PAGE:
“Your, um-” he gestured at Sierra shaking his hand, agitated.
“Employee?” I suggested.
“Your employee just informed me that you fought Mannequin last night?”
“Are you suicidal!?”
“He’s not that strong,” I said, defensively. “I mean, scary as fuck, he’s strong, but he was beatable.”
“Do you not recall the very specific numbers we got on our chances against these guys? Fifty-five percent chance we die if we fight them!”
“There were people in danger. My people. I thought a forty-five percent chance of survival was worth the risk.”
He tapped his finger against the forehead of his helmet. I could almost make out the noise through the thin emanation of his power. “Could you ask your employee to give us some privacy?”
“I can go for a walk,” Sierra said.
“Thank you,” I told her, “I’ll signal you with my power when we’re done.”
My heart was speeding up just a bit as we waited for her to leave. I distracted myself by limping over to the propane stove that was positioned on the countertop and checking the rice. There were containers and boxes of food arranged on the counter that Sierra had apparently checked and deemed edible. Nothing especially good for breakfast.
As the door closed behind Sierra, I hugged my arms against my body and said, “Please don’t tell me you asked her to leave because you have bad news about Lisa or my dad.”
Grue pulled off his helmet and the darkness dissipated around his head. It was Brian’s frowning face I saw, now. “Your dad is fine. He was already fully checked out and sent home. Lisa is… less fine.”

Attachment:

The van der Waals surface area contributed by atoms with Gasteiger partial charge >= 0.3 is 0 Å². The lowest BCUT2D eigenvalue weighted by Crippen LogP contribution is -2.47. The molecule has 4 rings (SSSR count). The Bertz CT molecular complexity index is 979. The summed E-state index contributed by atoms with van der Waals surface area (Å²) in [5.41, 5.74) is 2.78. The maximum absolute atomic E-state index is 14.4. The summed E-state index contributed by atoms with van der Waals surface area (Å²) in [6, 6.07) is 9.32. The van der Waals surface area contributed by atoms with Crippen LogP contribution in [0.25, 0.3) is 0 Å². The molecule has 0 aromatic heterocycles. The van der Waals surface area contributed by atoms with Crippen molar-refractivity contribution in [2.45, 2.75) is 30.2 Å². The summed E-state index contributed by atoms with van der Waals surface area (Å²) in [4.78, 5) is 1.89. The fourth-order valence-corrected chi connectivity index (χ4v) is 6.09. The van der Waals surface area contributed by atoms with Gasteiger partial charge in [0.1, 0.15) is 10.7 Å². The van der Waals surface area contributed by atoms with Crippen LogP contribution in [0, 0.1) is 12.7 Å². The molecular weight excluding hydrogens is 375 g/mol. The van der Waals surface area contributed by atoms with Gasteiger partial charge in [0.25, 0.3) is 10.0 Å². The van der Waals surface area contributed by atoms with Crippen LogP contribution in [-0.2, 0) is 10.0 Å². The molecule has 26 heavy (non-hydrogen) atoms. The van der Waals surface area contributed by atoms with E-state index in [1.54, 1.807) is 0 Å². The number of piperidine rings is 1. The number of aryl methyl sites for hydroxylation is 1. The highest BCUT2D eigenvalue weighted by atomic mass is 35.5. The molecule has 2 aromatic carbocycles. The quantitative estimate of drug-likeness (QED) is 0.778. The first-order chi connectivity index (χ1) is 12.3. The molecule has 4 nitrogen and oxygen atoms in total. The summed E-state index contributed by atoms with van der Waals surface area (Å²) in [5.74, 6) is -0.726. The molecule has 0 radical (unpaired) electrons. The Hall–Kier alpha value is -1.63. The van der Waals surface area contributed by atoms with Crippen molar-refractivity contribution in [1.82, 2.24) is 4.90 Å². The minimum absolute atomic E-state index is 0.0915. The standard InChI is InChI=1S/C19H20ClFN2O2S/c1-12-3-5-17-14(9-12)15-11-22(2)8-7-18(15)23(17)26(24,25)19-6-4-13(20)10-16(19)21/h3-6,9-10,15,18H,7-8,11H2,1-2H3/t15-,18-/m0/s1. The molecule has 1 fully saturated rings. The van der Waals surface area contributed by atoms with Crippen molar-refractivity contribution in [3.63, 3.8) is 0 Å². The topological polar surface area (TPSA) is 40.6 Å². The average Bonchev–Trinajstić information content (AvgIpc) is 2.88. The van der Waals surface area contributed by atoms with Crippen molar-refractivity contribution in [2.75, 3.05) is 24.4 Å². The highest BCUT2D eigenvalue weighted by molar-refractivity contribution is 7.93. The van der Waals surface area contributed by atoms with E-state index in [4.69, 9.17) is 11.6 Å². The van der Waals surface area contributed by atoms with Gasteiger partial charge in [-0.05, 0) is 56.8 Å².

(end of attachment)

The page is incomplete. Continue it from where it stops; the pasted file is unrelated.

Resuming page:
“Don’t say that.”
“It’s not life threatening. I just don’t know if it’s hit her yet. Coil’s doctor stitched her up, but he told her to expect a scar. I don’t know if it’s shock, the blood loss, or if it’s that she hasn’t seen herself in a mirror, but she doesn’t seem to care. Cracking jokes, even. Isn’t- is it sexist of me to wonder why a girl doesn’t care more about her looks being spoiled?”
“It’s easily possible she does care,” I said. I was thinking back to her interactions with our enemies in fights. In particular, our run-ins with Glory Girl and Panacea during the bank robbery and Jack Slash last night seemed to stand out. “I think maybe she handles stress and problems by throwing herself headlong against them. It’s how she operates in costume, against serious threats and unexpected situations. There’s a word I’m trying to pin down, it’s not reckless, but-”
“I think reckless may be a very good word to choose,” Brian replied.
“No. It’s…” I reached for the word and couldn’t find it. I was too tired, and my brain wasn’t really in that gear.
“I’m surprised, sometimes, at how much attention you pay to us. You seemed to have Rachel down cold, and your description of Lisa seems pretty apt. Makes me wonder how you’ve analyzed me.”
“I’m not all that. Really. There are exceptions, but dealing with people isn’t my thing,” I said. Feeling awkward, I distracted myself with the rice, taking it off the propane stove and scooping some out into a bowl. Holding the pot, I pulled at the wrong muscle and felt my rib protest. I winced, and I wasn’t able to hide it.
Noting my pain, Brian commented, “I can’t help but worry you’re self destructing, Taylor. You can’t go up against the Nine to protect people you don’t even know.”
“I can. I’ll manage.”
“How much sleep did you get last night?”
“Dunno. Two or three hours, but I slept in. What time is it?”
“Maybe four hours?”
“You’re going to run yourself into the ground at this rate. Or get yourself killed. Take your time. Go on the defensive, tell your people to stay out of trouble and avoid drawing the Nine’s attention, rest. You can work on this territory thing over the next few weeks, instead of days.”